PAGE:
One study suggests that molecules found in fish and other seafood may play a role in protecting and improving cognitive function in the brain.
The researchers investigated the role of trimethylamine N-oxide (TMAO), which is present in people’s diets, and is produced by the body during the digestion of fish.
It is broken down by bacteria in the gut as foods containing TMAO are ingested.
Researchers say the breakdown product is carried into the bloodstream and converted back into TMAO, which interacts with organs throughout the body.
The circulatory and vascular systems of the brain are exposed to TMAO, which interacts directly with the blood–brain barrier.
This work is a major step toward better understanding how our diet can positively affect cognitive function and healthy aging.
This barrier prevents potentially harmful toxins in the body from reaching the brain.
However, as people age, the blood-brain barrier leaks out and is more easily penetrated by these toxins.
They found in the new study that TMAO makes the blood-brain barrier less leaky.
According to the research, the long-term presence of TMAO in the diet positively affected both blood-brain barrier integrity and cognition in rats—preventing recognition memory loss—compared to the absence of the molecule.
Researchers from Nottingham Trent University and Queen Mary University of London argue that the findings have implications for dietary interventions in humans that target the gut-brain connection to potentially improve cognitive function.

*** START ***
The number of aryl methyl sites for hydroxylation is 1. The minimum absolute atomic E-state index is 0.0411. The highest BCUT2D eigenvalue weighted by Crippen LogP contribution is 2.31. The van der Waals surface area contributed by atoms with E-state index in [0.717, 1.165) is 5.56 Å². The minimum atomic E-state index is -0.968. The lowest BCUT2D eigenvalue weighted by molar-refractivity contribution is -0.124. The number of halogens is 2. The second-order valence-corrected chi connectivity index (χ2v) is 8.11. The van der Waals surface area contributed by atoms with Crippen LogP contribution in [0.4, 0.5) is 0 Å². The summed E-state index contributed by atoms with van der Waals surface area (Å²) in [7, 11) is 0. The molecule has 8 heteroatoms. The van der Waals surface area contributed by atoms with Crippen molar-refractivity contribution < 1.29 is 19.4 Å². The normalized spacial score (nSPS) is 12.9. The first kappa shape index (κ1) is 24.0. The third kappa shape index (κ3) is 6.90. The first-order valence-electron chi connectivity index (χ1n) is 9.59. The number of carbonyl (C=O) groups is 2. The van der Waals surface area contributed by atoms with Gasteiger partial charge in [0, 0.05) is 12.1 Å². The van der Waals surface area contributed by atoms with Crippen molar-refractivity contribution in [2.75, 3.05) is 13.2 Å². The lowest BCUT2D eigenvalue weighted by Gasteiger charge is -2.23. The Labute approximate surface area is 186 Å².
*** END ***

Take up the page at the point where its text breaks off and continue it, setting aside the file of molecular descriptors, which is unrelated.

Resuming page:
Professor Leslie Hoyles, a microbiologist at Nottingham’s School of Science and Technology, said: “This work is a major step forward in better understanding how our diet can positively affect cognitive function and healthy aging.”
She adds: “Microbiota-produced metabolites come from gut bacteria and have many effects on our bodies.
“We have shown that TMAO – a bacterial metabolite associated with the human gut microbiome and found in high amounts in fish and seafood – has a direct and beneficial interaction with the blood–brain barrier and affects cognitive function.
“This opens up many new works exploring dietary interventions linking the gut and brain.”
Lead author Dr Simon MacArthur, from the Institute of Dentistry, Queen Mary University of London, said: “We know that damage to the blood vessels of the brain is a feature of many neurological diseases, including stroke and dementia.
“By identifying gut bacteria capable of modifying brain blood vessel integrity, our findings open up exciting new avenues for protective interventions by manipulating diet.
“We’ve known for a long time that eating fish is good for your brain—now we can add gut bacteria to this old adage as a new aspect.”
The study is published in the journal Microbiome.